In the first study of its kind, scientists have compared air pollution rates from 1850 to 2000 and found that anthropogenic (man-made) particles from Asia impact the Pacific storm track that can influence weather over much of the world.
The team, which includes several researchers from Texas A&M University, has had its work published in the current issue of Proceedings of the National Academy of Sciences (PNAS).
Yuan Wang, Yun Lin, Jiaxi Hu, Bowen Pan, Misti Levy and Renyi Zhang of Texas A&M’s Department of Atmospheric Sciences, along with colleagues from Pacific Northwest National Laboratory, the University of California at San Diego and NASA’s Jet Propulsion Laboratory, contributed to the work.
The team used detailed pollution emission data compiled by the Intergovernmental Panel on Climate Change and looked at two scenarios: one for a rate in 1850 – the pre-Industrial era – and from 2000, termed present-day.
By comparing the results from an advanced global climate model, the team found that anthropogenic aerosols conclusively impact cloud formations and mid-latitude cyclones associated with the Pacific storm track.
“There appears to be little doubt that these particles from Asia affect storms sweeping across the Pacific and subsequently the weather patterns in North America and the rest of the world,” Zhang says of the findings.
“The climate model is quite clear on this point. The aerosols formed by human activities from fast-growing Asian economies do impact storm formation and global air circulation downstream. They tend to make storms deeper and stronger and more intense, and these storms also have more precipitation in them. We believe this is the first time that a study has provided such a global perspective.”
In recent years, researchers have learned that atmospheric aerosols affect the climate, either directly by scattering or absorbing solar radiation, and indirectly by altering cloud formations. Increasing levels of such particles have raised concerns because of their potential impacts on regional and global atmospheric circulation.
In addition, Zhang says large amounts of aerosols and their long-term transport from Asia across the Pacific can clearly be seen by satellite images.
The Pacific storm track represents a critical driver in the general global circulation by transporting heat and moisture, the team notes. The transfer of heat and moisture appears to be increased over the storm track downstream, meaning that the Pacific storm track is intensified because of the Asian air pollution outflow.
“Our results support previous findings that show that particles in the air over Asia tend to affect global weather patterns,” Zhang adds.
“It shows they can affect the Earth’s weather significantly.”
Yuan Wang, who conducted the research with Zhang while at Texas A&M, currently works at NASA’s Jet Propulsion Laboratory as a Caltech Postdoctoral Scholar.
The study was funded by grants from NASA, the Department of Energy, Texas A&M’s Supercomputing facilities and the Ministry of Science and Technology of China.
For more about the Pacific storm track, go to http://www.gfdl.noaa.gov/isidoro-orlanski-pacific-storm-track.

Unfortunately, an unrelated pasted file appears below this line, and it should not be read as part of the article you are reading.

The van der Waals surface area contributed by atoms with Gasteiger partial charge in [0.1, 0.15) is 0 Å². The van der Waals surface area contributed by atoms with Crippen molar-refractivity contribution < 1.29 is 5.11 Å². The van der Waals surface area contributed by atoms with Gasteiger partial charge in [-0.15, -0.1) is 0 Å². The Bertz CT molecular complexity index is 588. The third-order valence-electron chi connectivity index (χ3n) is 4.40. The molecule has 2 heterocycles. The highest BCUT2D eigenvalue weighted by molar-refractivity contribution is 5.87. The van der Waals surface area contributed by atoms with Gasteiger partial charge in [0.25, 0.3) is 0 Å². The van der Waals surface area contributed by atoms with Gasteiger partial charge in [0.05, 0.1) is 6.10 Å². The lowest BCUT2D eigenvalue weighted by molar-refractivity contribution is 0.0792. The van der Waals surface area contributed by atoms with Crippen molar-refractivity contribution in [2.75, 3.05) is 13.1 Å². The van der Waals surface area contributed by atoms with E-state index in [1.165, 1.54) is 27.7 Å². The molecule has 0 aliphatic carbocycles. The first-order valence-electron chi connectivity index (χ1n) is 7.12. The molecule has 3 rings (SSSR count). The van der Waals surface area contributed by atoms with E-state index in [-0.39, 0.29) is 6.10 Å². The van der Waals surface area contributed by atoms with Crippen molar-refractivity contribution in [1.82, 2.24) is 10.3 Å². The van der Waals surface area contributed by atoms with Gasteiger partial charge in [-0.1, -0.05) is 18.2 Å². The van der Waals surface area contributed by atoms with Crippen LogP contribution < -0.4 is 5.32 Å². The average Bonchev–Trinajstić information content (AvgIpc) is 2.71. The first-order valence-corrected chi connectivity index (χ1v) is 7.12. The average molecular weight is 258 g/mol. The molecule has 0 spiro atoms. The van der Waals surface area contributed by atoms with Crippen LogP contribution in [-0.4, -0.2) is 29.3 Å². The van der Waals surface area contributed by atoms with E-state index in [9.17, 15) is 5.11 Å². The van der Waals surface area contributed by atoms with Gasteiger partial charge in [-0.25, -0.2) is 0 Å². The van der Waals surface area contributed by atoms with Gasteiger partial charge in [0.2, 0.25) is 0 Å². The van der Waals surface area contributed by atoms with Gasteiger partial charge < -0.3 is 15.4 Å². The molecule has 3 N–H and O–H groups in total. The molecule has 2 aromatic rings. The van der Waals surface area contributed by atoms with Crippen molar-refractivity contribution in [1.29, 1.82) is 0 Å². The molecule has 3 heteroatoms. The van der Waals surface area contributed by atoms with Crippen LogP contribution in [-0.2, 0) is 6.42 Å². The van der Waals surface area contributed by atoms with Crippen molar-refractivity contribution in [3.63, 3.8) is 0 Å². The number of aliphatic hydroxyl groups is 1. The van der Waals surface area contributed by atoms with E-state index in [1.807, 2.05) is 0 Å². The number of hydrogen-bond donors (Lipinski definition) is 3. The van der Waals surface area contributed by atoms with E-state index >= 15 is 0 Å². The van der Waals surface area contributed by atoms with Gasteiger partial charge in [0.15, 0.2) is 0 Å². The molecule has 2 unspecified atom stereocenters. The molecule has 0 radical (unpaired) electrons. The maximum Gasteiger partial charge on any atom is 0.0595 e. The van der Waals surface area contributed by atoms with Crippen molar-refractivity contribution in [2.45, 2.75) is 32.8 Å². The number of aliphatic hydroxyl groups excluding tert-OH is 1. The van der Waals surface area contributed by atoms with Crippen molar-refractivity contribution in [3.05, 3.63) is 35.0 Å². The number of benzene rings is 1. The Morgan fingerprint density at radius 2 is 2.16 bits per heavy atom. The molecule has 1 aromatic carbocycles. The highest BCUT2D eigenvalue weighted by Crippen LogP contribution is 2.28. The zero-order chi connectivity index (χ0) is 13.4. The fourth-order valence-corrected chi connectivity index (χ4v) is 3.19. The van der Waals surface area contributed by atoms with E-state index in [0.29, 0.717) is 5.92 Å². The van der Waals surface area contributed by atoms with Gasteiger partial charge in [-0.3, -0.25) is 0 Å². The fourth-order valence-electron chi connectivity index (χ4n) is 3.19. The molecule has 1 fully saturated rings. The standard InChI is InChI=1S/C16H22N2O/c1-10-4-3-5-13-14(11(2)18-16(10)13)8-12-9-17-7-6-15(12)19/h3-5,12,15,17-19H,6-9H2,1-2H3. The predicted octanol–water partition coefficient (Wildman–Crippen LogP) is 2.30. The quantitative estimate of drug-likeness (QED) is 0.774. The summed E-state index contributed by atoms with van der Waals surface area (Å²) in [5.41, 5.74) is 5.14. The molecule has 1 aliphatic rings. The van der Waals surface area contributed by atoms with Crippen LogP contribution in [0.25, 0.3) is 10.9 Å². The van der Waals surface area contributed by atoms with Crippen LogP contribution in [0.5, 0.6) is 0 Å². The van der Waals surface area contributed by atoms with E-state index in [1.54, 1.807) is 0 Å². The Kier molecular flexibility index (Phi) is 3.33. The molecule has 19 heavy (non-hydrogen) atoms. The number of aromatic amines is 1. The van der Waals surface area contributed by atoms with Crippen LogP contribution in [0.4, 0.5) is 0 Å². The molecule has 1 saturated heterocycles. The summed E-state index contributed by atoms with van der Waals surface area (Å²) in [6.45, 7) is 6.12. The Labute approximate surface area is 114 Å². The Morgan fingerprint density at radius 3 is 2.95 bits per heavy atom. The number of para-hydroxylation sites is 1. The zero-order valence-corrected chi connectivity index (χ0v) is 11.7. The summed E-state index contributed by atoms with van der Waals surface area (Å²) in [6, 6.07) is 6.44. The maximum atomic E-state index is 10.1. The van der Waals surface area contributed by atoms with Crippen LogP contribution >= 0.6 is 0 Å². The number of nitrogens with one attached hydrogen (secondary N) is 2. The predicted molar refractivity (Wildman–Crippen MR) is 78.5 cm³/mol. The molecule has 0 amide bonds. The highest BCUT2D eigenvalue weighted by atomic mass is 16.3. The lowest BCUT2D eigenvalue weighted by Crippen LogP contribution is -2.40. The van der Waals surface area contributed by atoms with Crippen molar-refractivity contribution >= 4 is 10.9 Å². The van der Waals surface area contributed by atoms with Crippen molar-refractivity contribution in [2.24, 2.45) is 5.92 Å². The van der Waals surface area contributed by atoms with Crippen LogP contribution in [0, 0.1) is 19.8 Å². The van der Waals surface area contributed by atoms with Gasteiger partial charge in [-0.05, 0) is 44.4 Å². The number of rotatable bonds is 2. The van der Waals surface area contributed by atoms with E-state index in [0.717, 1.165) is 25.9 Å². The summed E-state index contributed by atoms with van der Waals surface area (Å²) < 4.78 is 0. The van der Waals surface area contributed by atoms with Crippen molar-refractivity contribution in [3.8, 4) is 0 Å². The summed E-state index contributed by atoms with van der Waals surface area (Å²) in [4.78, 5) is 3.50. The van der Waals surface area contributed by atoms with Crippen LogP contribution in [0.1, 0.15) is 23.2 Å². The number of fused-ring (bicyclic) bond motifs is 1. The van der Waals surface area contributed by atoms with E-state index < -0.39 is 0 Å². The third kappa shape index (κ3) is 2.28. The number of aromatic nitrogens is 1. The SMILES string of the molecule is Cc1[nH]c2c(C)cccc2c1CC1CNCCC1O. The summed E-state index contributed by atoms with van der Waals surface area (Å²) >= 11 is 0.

Media contact: Keith Randall, News & Information Services, Texas A&M, at firstname.lastname@example.org or (979) 845-4644; Renyi Zhang at email@example.com or (979) 845-7656; or Yuan Wang (979) 450-9106.
More news about Texas A&M University, go to http://tamutimes.tamu.edu/
Follow us on Twitter at https://twitter.com/TAMU
Keith Randall | newswise
Research investigates whether solar events could trigger birth defects on Earth
21.07.2015 | University of Kansas
Accounting for short-lived forcers in carbon budgets
15.07.2015 | International Institute for Applied Systems Analysis (IIASA)
Using ultracold atoms trapped in light crystals, scientists from the MPQ, LMU, and the Weizmann Institute observe a novel state of matter that never thermalizes.
What happens if one mixes cold and hot water? After some initial dynamics, one is left with lukewarm water—the system has thermalized to a new thermal...
Physicists from Regensburg and Marburg, Germany have succeeded in taking a slow-motion movie of speeding electrons in a solid driven by a strong light wave. In the process, they have unraveled a novel quantum phenomenon, which will be reported in the forthcoming edition of Nature.
The advent of ever faster electronics featuring clock rates up to the multiple-gigahertz range has revolutionized our day-to-day life. Researchers and...
Researchers have developed an ultrafast light-emitting device that can flip on and off 90 billion times a second and could form the basis of optical computing.
Joint BioEnergy Institute study identifies bacterial protein that is key to protecting rice against bacterial blight
A bacterial signal that when recognized by rice plants enables the plants to resist a devastating blight disease has been identified by a multi-national team...
Researchers in the Cockrell School of Engineering at The University of Texas at Austin are one step closer to delivering smart windows with a new level of energy efficiency, engineering materials that allow windows to reveal light without transferring heat and, conversely, to block light while allowing heat transmission, as described in two new research papers.
By allowing indoor occupants to more precisely control the energy and sunlight passing through a window, the new materials could significantly reduce costs for...
23.07.2015 | Event News
10.07.2015 | Event News
25.06.2015 | Event News
31.07.2015 | Trade Fair News
31.07.2015 | Transportation and Logistics
31.07.2015 | Physics and Astronomy